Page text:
How to Come Out in Five Easy Steps

The first time I “celebrated” National Coming Out Day I was a sophomore in college. The LGBTQ group on campus dubbed October 11th Blue Jeans Day, encouraging LGBTQ students and their allies to wear blue jeans as a visible sign of support. I’ll admit, I took this a little too seriously and wore not just jeans but also a blue jean vest with a blue shirt underneath. (Cut me some slack, it was the ’90s and I was young and overly eager.)

In the 10 years since I’ve emerged from the fishbowl of college life, coming out has proven more difficult. Considering the growing number of lesbians and gay men in the media and popular culture, surprisingly many people still imagine everyone around them is straight, so the burden of coming out falls to the LGBTQ individual again and again and again. You don’t get to come out just once and be done with it. (And lest you think, dear straight readers, that this doesn’t apply to you, consider that coming out as a feminist is also a fraught experience that we should perhaps handle with equal sincerity to the coming outs of our LGBTQ friends and neighbors. How else are we going to prove that feminism is still necessary today, and that it hasn’t gone by the wayside in the  new millennium, if we don’t tell people that we are feminists and why?)

In my post-college years, I was terrible at coming out. I had more than a few arms-length friends and acquaintances who didn’t know for years that I dated women or that I, in fact, had a woman partner. It certainly wasn’t deliberate on my part, but when appropriate moments slipped past, I never quite managed to get back to a place where I felt comfortable revealing that kind of information. As many of you know, it’s awfully difficult to have a conversation with someone when you’re constantly dancing around which pronouns to use, or trying to decide whether it’s more disingenuous to refer to your girlfriend as your roommate or just act as if you live alone.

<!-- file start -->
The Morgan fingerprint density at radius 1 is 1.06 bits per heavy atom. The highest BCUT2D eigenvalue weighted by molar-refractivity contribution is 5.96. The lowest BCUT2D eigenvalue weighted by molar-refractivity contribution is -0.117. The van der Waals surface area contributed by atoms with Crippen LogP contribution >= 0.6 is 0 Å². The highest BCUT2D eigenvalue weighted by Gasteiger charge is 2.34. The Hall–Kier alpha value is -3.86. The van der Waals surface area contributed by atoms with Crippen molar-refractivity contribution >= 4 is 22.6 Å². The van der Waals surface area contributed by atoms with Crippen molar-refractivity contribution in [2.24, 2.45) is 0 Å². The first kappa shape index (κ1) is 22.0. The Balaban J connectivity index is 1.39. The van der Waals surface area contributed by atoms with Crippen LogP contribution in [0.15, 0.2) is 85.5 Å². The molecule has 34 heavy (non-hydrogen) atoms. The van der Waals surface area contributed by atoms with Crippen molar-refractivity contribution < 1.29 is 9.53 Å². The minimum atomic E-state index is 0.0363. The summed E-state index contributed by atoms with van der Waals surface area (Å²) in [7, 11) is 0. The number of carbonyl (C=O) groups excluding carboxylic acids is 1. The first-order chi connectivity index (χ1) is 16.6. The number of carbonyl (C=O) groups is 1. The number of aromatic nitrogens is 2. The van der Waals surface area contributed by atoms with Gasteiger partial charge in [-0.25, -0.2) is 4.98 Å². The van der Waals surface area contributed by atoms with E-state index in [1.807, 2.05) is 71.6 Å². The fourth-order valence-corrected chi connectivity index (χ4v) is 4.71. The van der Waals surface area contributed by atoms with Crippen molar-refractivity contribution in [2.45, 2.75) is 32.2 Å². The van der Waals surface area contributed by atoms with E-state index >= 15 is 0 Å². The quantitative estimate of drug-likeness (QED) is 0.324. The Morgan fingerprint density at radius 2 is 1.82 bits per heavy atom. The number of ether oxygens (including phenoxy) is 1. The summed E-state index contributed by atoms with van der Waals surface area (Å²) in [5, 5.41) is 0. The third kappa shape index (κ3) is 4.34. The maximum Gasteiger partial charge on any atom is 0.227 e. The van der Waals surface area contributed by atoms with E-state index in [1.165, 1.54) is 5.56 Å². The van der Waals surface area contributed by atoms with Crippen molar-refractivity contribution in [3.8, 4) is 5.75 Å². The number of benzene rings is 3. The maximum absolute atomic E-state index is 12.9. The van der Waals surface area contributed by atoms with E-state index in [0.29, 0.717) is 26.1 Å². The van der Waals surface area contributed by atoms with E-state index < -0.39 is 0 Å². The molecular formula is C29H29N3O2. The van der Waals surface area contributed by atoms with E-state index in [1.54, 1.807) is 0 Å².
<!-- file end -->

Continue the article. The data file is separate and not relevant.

Frustrated, when I moved out West I promised myself to stop the madness and just be honest. There’s a lot of advice out there for those of us who are coming out for the first time, but what about those of us who have been “out” for years, but still struggle with those day-to-day interactions? Here are a few ideas, gleaned from my experience:

1. Play it cool.
I’m fully in support of throwing a Coming Out party in the non-cotillion sense–but coming out doesn’t have to be so grandiose. Unless you’re an elected official or a movie star, you don’t have to make a declaration about your sexual orientation. It can be as simple as using a female pronoun* instead of a male or gender-neutral one when referring to your date last weekend (or, if you’re not dating anyone, when referring to an ex).  Whomever you’re speaking to may not make the connection right away, but if you’re nonchalant and take the moment in stride, they’re more likely to follow your lead. And now they know.

* I’m assuming a female reader here simply for syntactical ease. Obviously, this advice can pertain to anyone–male or female, gay, lesbian, bisexual, transgender, queer or straight ally.